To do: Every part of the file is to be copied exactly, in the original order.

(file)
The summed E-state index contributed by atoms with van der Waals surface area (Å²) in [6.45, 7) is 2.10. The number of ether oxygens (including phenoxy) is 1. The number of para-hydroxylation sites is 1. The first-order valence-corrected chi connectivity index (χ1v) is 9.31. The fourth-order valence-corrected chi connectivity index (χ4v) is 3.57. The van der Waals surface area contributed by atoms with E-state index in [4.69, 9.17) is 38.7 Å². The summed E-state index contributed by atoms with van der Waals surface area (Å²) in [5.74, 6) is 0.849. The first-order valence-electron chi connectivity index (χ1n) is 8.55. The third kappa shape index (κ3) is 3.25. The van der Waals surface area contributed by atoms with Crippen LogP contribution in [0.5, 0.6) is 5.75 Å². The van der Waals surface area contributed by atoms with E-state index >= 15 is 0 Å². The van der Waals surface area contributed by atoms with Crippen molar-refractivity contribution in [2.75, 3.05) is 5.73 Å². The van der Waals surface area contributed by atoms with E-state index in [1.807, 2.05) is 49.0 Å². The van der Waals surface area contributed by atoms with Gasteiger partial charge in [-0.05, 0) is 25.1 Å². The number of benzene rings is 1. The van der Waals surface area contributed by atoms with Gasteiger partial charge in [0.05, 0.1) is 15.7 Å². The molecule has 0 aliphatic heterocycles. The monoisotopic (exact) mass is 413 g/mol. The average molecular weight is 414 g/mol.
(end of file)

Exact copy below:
The summed E-state index contributed by atoms with van der Waals surface area (Å²) in [6.45, 7) is 2.10. The number of ether oxygens (including phenoxy) is 1. The number of para-hydroxylation sites is 1. The first-order valence-corrected chi connectivity index (χ1v) is 9.31. The fourth-order valence-corrected chi connectivity index (χ4v) is 3.57. The van der Waals surface area contributed by atoms with E-state index in [4.69, 9.17) is 38.7 Å². The summed E-state index contributed by atoms with van der Waals surface area (Å²) in [5.74, 6) is 0.849. The first-order valence-electron chi connectivity index (χ1n) is 8.55. The third kappa shape index (κ3) is 3.25. The van der Waals surface area contributed by atoms with Crippen LogP contribution in [0.5, 0.6) is 5.75 Å². The van der Waals surface area contributed by atoms with E-state index >= 15 is 0 Å². The van der Waals surface area contributed by atoms with Crippen molar-refractivity contribution in [2.75, 3.05) is 5.73 Å². The van der Waals surface area contributed by atoms with E-state index in [1.807, 2.05) is 49.0 Å². The van der Waals surface area contributed by atoms with Gasteiger partial charge in [-0.05, 0) is 25.1 Å². The number of benzene rings is 1. The van der Waals surface area contributed by atoms with Gasteiger partial charge in [0.05, 0.1) is 15.7 Å². The molecule has 0 aliphatic heterocycles. The monoisotopic (exact) mass is 413 g/mol. The average molecular weight is 414 g/mol.